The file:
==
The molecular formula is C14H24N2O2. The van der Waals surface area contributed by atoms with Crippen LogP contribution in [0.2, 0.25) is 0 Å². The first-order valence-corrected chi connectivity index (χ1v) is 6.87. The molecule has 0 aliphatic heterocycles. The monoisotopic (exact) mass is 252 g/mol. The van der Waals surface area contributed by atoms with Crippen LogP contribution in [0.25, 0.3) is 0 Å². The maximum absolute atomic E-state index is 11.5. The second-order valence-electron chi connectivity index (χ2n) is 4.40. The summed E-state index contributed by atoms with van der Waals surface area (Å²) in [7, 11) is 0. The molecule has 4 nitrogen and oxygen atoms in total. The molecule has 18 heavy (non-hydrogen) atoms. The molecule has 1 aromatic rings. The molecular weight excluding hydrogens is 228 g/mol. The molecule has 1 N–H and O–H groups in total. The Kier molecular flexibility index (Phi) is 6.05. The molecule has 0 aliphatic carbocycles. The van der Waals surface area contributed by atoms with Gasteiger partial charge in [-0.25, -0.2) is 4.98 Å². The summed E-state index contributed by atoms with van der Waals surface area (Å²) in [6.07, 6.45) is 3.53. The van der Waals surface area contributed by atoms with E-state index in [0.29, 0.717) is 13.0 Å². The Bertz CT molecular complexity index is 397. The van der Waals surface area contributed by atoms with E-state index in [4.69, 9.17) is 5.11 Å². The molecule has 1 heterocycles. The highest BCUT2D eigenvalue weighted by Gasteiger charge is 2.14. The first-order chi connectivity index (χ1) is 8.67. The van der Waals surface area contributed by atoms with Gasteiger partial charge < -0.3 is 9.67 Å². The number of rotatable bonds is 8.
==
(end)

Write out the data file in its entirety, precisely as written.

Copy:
The molecular formula is C14H24N2O2. The van der Waals surface area contributed by atoms with Crippen LogP contribution in [0.2, 0.25) is 0 Å². The first-order valence-corrected chi connectivity index (χ1v) is 6.87. The molecule has 0 aliphatic heterocycles. The monoisotopic (exact) mass is 252 g/mol. The van der Waals surface area contributed by atoms with Crippen LogP contribution in [0.25, 0.3) is 0 Å². The maximum absolute atomic E-state index is 11.5. The second-order valence-electron chi connectivity index (χ2n) is 4.40. The summed E-state index contributed by atoms with van der Waals surface area (Å²) in [7, 11) is 0. The molecule has 4 nitrogen and oxygen atoms in total. The molecule has 18 heavy (non-hydrogen) atoms. The molecule has 1 aromatic rings. The molecular weight excluding hydrogens is 228 g/mol. The molecule has 1 N–H and O–H groups in total. The Kier molecular flexibility index (Phi) is 6.05. The molecule has 0 aliphatic carbocycles. The van der Waals surface area contributed by atoms with Gasteiger partial charge in [-0.25, -0.2) is 4.98 Å². The summed E-state index contributed by atoms with van der Waals surface area (Å²) in [6.07, 6.45) is 3.53. The van der Waals surface area contributed by atoms with E-state index in [0.29, 0.717) is 13.0 Å². The Bertz CT molecular complexity index is 397. The van der Waals surface area contributed by atoms with E-state index in [4.69, 9.17) is 5.11 Å². The molecule has 1 heterocycles. The highest BCUT2D eigenvalue weighted by Gasteiger charge is 2.14. The first-order chi connectivity index (χ1) is 8.67. The van der Waals surface area contributed by atoms with Gasteiger partial charge < -0.3 is 9.67 Å². The number of rotatable bonds is 8.